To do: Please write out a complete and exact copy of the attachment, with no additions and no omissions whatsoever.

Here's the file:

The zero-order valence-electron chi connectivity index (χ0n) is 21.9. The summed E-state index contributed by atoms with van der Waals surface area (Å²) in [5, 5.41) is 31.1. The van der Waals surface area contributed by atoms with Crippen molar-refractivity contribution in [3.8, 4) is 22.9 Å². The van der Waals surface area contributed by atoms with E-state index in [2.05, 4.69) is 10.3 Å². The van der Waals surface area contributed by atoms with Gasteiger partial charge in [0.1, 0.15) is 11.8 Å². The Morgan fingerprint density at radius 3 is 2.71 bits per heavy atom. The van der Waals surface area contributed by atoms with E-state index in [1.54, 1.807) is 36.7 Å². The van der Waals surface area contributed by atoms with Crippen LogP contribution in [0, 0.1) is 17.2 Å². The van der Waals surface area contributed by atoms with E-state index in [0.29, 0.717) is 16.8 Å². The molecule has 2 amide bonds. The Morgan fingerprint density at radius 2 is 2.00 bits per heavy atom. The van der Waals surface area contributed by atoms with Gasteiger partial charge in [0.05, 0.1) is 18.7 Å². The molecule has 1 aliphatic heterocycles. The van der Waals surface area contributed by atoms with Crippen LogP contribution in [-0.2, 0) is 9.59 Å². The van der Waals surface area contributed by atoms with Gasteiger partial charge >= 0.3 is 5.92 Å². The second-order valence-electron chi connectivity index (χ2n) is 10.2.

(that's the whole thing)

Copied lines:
The zero-order valence-electron chi connectivity index (χ0n) is 21.9. The summed E-state index contributed by atoms with van der Waals surface area (Å²) in [5, 5.41) is 31.1. The van der Waals surface area contributed by atoms with Crippen molar-refractivity contribution in [3.8, 4) is 22.9 Å². The van der Waals surface area contributed by atoms with E-state index in [2.05, 4.69) is 10.3 Å². The van der Waals surface area contributed by atoms with Gasteiger partial charge in [0.1, 0.15) is 11.8 Å². The Morgan fingerprint density at radius 3 is 2.71 bits per heavy atom. The van der Waals surface area contributed by atoms with E-state index in [1.54, 1.807) is 36.7 Å². The van der Waals surface area contributed by atoms with Crippen LogP contribution in [0, 0.1) is 17.2 Å². The van der Waals surface area contributed by atoms with E-state index in [0.29, 0.717) is 16.8 Å². The molecule has 2 amide bonds. The Morgan fingerprint density at radius 2 is 2.00 bits per heavy atom. The van der Waals surface area contributed by atoms with Gasteiger partial charge in [0.05, 0.1) is 18.7 Å². The molecule has 1 aliphatic heterocycles. The van der Waals surface area contributed by atoms with Crippen LogP contribution in [-0.2, 0) is 9.59 Å². The van der Waals surface area contributed by atoms with Gasteiger partial charge >= 0.3 is 5.92 Å². The second-order valence-electron chi connectivity index (χ2n) is 10.2.